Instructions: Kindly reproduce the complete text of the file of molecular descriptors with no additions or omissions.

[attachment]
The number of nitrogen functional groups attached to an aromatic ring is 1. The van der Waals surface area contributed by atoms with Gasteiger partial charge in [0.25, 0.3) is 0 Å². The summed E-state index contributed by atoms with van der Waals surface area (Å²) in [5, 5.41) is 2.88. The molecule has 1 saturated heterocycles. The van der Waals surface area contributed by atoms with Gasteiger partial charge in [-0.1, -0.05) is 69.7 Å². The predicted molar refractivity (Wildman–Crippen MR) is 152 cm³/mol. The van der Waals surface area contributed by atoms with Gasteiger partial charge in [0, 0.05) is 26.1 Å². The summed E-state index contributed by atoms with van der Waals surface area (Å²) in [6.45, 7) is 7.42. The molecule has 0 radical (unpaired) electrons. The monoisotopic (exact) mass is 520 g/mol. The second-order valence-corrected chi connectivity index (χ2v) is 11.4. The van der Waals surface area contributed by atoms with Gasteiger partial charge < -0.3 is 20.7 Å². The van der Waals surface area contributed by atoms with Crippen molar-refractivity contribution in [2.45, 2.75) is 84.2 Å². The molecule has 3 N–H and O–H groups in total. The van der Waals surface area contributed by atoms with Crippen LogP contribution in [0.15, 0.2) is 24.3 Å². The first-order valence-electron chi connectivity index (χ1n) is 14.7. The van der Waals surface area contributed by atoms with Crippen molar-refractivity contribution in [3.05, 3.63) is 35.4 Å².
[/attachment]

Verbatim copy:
The number of nitrogen functional groups attached to an aromatic ring is 1. The van der Waals surface area contributed by atoms with Gasteiger partial charge in [0.25, 0.3) is 0 Å². The summed E-state index contributed by atoms with van der Waals surface area (Å²) in [5, 5.41) is 2.88. The molecule has 1 saturated heterocycles. The van der Waals surface area contributed by atoms with Gasteiger partial charge in [-0.1, -0.05) is 69.7 Å². The predicted molar refractivity (Wildman–Crippen MR) is 152 cm³/mol. The van der Waals surface area contributed by atoms with Gasteiger partial charge in [0, 0.05) is 26.1 Å². The summed E-state index contributed by atoms with van der Waals surface area (Å²) in [6.45, 7) is 7.42. The molecule has 0 radical (unpaired) electrons. The monoisotopic (exact) mass is 520 g/mol. The second-order valence-corrected chi connectivity index (χ2v) is 11.4. The van der Waals surface area contributed by atoms with Gasteiger partial charge < -0.3 is 20.7 Å². The van der Waals surface area contributed by atoms with Crippen molar-refractivity contribution in [2.45, 2.75) is 84.2 Å². The molecule has 3 N–H and O–H groups in total. The van der Waals surface area contributed by atoms with Crippen LogP contribution in [0.15, 0.2) is 24.3 Å². The first-order valence-electron chi connectivity index (χ1n) is 14.7. The van der Waals surface area contributed by atoms with Crippen molar-refractivity contribution in [3.05, 3.63) is 35.4 Å².